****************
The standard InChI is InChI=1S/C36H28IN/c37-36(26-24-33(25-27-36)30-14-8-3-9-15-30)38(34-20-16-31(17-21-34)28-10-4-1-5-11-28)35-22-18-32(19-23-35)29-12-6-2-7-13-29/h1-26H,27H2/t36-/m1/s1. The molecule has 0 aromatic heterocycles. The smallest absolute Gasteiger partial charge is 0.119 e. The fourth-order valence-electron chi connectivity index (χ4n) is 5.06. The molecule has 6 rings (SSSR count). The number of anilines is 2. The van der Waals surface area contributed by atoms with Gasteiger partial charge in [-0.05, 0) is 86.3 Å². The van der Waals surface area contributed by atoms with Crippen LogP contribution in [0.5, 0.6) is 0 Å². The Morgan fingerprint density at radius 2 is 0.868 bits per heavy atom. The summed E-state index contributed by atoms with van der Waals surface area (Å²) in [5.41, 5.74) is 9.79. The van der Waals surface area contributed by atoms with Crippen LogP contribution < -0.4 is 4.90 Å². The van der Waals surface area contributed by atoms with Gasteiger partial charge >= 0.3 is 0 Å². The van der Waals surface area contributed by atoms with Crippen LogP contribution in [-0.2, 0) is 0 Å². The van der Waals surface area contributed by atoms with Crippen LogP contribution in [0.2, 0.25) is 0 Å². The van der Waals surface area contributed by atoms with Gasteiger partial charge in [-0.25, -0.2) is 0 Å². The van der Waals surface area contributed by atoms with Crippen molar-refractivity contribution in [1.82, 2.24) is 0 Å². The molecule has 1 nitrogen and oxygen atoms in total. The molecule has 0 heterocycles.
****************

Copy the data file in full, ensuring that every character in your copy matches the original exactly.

The standard InChI is InChI=1S/C36H28IN/c37-36(26-24-33(25-27-36)30-14-8-3-9-15-30)38(34-20-16-31(17-21-34)28-10-4-1-5-11-28)35-22-18-32(19-23-35)29-12-6-2-7-13-29/h1-26H,27H2/t36-/m1/s1. The molecule has 0 aromatic heterocycles. The smallest absolute Gasteiger partial charge is 0.119 e. The fourth-order valence-electron chi connectivity index (χ4n) is 5.06. The molecule has 6 rings (SSSR count). The number of anilines is 2. The van der Waals surface area contributed by atoms with Gasteiger partial charge in [-0.05, 0) is 86.3 Å². The van der Waals surface area contributed by atoms with Crippen LogP contribution in [0.5, 0.6) is 0 Å². The Morgan fingerprint density at radius 2 is 0.868 bits per heavy atom. The summed E-state index contributed by atoms with van der Waals surface area (Å²) in [5.41, 5.74) is 9.79. The van der Waals surface area contributed by atoms with Crippen LogP contribution < -0.4 is 4.90 Å². The van der Waals surface area contributed by atoms with Gasteiger partial charge >= 0.3 is 0 Å². The van der Waals surface area contributed by atoms with Crippen LogP contribution in [-0.2, 0) is 0 Å². The van der Waals surface area contributed by atoms with Crippen LogP contribution in [0.2, 0.25) is 0 Å². The van der Waals surface area contributed by atoms with Gasteiger partial charge in [-0.25, -0.2) is 0 Å². The van der Waals surface area contributed by atoms with Crippen molar-refractivity contribution in [1.82, 2.24) is 0 Å². The molecule has 1 nitrogen and oxygen atoms in total. The molecule has 0 heterocycles.